Mobile internet connections on 4G networks are quicker than the internet connections that many people have at home. What used to be unthinkable in the early days of the mobile internet is now reality. Streaming HD video or downloading music, apps and games on the go without a wi-fi connection is no problem on today’s wireless networks. According to Ericsson’s latest Mobility Report
, there will be 3.4 billion 4G (LTE) smartphone subscriptions worldwide by the end of this year. The next revolution in wireless connections is already on the horizon though: 5G.
Verizon and Samsung issued a joint press release
on Monday, touting the new technology and announcing Samsung’s first 5G smartphone for the first half of 2019. “5G mobility service will provide massive bandwidth, greater opportunities for connectivity and improved network reliability. When fully implemented, it will offer capacity and download speed many times faster than today’s 4G LTE network”, the release reads.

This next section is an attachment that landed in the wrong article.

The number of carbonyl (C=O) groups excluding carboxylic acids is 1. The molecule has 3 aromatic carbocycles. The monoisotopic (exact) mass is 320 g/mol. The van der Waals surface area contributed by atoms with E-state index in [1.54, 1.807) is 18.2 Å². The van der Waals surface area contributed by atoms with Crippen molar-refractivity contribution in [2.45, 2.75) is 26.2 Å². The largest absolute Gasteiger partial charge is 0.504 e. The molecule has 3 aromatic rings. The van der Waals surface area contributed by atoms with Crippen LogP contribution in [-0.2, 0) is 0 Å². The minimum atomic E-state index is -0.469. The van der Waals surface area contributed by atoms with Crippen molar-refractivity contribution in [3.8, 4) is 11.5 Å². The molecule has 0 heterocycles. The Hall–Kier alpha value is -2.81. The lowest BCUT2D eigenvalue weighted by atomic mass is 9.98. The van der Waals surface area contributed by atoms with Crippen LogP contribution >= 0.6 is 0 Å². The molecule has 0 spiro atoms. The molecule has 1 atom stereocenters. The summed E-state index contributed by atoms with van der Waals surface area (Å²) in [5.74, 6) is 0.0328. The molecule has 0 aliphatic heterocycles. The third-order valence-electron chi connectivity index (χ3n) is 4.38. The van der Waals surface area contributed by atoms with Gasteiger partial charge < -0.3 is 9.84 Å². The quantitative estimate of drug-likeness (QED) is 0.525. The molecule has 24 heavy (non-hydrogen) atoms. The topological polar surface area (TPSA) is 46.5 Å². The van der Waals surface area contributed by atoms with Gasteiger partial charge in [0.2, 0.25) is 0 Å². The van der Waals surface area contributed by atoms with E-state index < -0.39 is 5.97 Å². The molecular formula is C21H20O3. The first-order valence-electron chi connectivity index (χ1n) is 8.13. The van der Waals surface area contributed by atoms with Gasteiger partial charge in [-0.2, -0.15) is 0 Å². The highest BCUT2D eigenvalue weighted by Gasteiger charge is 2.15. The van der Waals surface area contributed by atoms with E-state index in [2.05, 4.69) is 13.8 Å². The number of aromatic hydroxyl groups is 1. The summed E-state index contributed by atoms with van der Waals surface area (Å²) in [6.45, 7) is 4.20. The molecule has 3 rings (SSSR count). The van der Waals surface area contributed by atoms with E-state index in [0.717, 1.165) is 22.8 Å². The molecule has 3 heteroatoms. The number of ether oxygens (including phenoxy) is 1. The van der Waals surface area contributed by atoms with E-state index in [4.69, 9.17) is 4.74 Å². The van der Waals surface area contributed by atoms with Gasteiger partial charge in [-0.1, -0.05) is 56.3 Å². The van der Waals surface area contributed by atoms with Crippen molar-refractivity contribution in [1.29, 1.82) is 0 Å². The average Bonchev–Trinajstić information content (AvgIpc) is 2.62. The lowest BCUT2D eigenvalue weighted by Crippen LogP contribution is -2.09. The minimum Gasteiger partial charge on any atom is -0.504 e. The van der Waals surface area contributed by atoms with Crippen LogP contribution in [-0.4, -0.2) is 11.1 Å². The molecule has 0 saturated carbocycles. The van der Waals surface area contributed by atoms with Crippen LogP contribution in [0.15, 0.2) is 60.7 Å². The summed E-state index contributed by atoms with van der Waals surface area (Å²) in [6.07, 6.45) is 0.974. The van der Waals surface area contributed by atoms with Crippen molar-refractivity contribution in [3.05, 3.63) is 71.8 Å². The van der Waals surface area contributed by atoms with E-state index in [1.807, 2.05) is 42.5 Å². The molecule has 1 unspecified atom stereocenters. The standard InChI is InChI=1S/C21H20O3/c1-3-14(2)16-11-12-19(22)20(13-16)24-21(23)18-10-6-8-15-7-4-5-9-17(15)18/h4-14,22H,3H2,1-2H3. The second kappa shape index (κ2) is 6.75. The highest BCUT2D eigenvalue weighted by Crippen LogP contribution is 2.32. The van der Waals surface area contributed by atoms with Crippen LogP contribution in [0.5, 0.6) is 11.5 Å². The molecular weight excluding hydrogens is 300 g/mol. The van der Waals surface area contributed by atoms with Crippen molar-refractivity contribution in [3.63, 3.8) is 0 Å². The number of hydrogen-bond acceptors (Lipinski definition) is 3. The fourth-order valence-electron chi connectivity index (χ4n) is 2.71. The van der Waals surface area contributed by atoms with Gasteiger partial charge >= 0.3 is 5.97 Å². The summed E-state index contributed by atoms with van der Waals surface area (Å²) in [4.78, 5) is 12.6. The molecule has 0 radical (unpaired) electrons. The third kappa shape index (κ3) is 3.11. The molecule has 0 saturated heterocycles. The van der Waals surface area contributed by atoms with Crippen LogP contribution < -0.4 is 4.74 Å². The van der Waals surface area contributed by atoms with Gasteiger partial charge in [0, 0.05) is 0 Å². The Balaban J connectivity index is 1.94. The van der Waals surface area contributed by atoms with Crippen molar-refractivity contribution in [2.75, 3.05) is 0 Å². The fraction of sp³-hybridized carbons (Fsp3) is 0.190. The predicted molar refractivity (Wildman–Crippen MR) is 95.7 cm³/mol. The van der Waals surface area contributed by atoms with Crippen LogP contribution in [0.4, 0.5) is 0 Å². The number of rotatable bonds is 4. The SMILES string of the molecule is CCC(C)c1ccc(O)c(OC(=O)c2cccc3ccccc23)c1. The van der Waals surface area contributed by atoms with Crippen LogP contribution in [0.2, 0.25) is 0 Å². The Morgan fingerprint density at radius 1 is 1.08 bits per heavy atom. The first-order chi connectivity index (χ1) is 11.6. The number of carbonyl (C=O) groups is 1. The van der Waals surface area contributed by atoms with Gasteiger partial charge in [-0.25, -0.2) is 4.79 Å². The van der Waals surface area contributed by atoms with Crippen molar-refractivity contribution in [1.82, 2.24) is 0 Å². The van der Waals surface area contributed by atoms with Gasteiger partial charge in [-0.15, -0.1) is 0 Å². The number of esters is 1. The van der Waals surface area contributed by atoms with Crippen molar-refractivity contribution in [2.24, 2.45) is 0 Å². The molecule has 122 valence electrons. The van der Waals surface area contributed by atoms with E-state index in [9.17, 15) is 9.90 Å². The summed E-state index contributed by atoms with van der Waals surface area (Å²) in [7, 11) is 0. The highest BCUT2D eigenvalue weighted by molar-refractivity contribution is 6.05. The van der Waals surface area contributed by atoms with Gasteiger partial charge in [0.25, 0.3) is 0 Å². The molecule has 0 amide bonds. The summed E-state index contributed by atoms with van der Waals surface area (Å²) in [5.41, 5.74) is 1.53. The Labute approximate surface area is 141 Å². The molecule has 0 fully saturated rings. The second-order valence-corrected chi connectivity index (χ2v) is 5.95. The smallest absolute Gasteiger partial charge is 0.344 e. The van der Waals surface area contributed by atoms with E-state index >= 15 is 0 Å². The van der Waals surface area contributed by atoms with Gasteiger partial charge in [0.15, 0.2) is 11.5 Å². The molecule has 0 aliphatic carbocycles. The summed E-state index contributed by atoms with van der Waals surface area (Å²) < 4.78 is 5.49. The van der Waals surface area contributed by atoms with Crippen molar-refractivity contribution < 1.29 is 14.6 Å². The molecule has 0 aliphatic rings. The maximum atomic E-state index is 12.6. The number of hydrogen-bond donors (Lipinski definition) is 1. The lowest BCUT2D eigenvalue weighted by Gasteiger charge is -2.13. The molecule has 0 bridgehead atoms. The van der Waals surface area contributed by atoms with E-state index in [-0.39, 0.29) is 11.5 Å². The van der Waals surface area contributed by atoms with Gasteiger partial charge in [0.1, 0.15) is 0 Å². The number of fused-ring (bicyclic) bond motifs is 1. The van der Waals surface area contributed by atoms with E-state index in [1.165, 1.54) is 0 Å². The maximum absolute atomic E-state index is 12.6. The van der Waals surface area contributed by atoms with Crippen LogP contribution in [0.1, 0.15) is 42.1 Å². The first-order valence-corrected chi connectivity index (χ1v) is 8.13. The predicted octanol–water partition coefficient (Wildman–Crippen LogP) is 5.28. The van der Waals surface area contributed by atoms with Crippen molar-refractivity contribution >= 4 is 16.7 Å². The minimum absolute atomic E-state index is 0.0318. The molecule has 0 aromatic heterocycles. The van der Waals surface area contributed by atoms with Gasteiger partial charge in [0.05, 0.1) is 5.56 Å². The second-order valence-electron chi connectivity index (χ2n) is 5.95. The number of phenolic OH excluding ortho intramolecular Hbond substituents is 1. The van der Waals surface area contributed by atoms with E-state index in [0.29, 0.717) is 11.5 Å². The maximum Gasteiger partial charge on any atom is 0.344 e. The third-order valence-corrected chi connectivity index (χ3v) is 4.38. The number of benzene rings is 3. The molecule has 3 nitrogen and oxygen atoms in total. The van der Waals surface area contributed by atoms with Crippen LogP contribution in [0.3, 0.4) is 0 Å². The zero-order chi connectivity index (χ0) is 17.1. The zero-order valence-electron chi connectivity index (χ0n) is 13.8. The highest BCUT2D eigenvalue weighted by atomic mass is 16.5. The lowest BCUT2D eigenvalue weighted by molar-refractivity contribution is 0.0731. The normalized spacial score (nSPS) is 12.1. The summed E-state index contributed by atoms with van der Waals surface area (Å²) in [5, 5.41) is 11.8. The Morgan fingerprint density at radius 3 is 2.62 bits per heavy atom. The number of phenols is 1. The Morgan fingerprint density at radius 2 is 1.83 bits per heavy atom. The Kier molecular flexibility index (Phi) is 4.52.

While Samsung is keen to get on board the 5G hype train early, another industry heavyweight is in no rush to adopt the new technology. According to a Bloomberg report
published on Monday, Apple is planning to wait until at least 2021 before releasing a 5G iPhone. While Apple has a history of waiting for new cellular technology to mature before adopting it, delaying the switch to 5G could prove costly, some experts argue.
According to latest estimates by Ericsson, however, 5G technology won’t really take off until 2021/2022 anyway, suggesting that Apple could hold out on the new standard without sacrificing too much in terms of potential iPhone sales. Ericsson puts global 5G smartphone subscriptions at 54 million by the end of 2020. Two years later, however, the researchers are expecting the worldwide 5G population to have risen to 551 million.